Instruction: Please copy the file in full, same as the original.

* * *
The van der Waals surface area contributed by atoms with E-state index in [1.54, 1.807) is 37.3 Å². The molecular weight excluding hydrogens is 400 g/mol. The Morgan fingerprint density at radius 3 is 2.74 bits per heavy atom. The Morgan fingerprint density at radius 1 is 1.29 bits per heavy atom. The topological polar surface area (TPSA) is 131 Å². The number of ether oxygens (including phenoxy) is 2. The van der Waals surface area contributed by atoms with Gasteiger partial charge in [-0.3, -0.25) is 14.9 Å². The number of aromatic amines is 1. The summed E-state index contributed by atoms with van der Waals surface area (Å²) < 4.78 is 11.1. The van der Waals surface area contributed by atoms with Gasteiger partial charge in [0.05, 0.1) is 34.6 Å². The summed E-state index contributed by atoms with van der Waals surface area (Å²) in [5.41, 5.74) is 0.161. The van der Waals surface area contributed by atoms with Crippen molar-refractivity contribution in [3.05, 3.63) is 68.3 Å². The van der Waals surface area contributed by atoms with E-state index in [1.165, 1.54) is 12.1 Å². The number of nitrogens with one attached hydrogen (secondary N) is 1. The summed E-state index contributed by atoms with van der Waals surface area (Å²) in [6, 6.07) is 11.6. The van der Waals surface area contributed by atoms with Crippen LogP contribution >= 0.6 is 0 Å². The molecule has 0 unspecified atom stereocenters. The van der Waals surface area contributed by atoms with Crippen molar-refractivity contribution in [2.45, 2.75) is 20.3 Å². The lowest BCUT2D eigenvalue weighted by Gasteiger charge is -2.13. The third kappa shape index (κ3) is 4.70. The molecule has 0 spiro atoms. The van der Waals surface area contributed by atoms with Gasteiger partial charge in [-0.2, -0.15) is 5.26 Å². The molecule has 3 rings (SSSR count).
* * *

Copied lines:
The van der Waals surface area contributed by atoms with E-state index in [1.54, 1.807) is 37.3 Å². The molecular weight excluding hydrogens is 400 g/mol. The Morgan fingerprint density at radius 3 is 2.74 bits per heavy atom. The Morgan fingerprint density at radius 1 is 1.29 bits per heavy atom. The topological polar surface area (TPSA) is 131 Å². The number of ether oxygens (including phenoxy) is 2. The van der Waals surface area contributed by atoms with Gasteiger partial charge in [-0.3, -0.25) is 14.9 Å². The number of aromatic amines is 1. The summed E-state index contributed by atoms with van der Waals surface area (Å²) < 4.78 is 11.1. The van der Waals surface area contributed by atoms with Gasteiger partial charge in [0.05, 0.1) is 34.6 Å². The summed E-state index contributed by atoms with van der Waals surface area (Å²) in [5.41, 5.74) is 0.161. The van der Waals surface area contributed by atoms with Crippen molar-refractivity contribution in [3.05, 3.63) is 68.3 Å². The van der Waals surface area contributed by atoms with E-state index in [1.165, 1.54) is 12.1 Å². The number of nitrogens with one attached hydrogen (secondary N) is 1. The summed E-state index contributed by atoms with van der Waals surface area (Å²) in [6, 6.07) is 11.6. The van der Waals surface area contributed by atoms with Crippen LogP contribution >= 0.6 is 0 Å². The molecule has 0 unspecified atom stereocenters. The van der Waals surface area contributed by atoms with Crippen molar-refractivity contribution in [2.45, 2.75) is 20.3 Å². The lowest BCUT2D eigenvalue weighted by Gasteiger charge is -2.13. The third kappa shape index (κ3) is 4.70. The molecule has 0 spiro atoms. The van der Waals surface area contributed by atoms with Gasteiger partial charge in [-0.2, -0.15) is 5.26 Å². The molecule has 3 rings (SSSR count).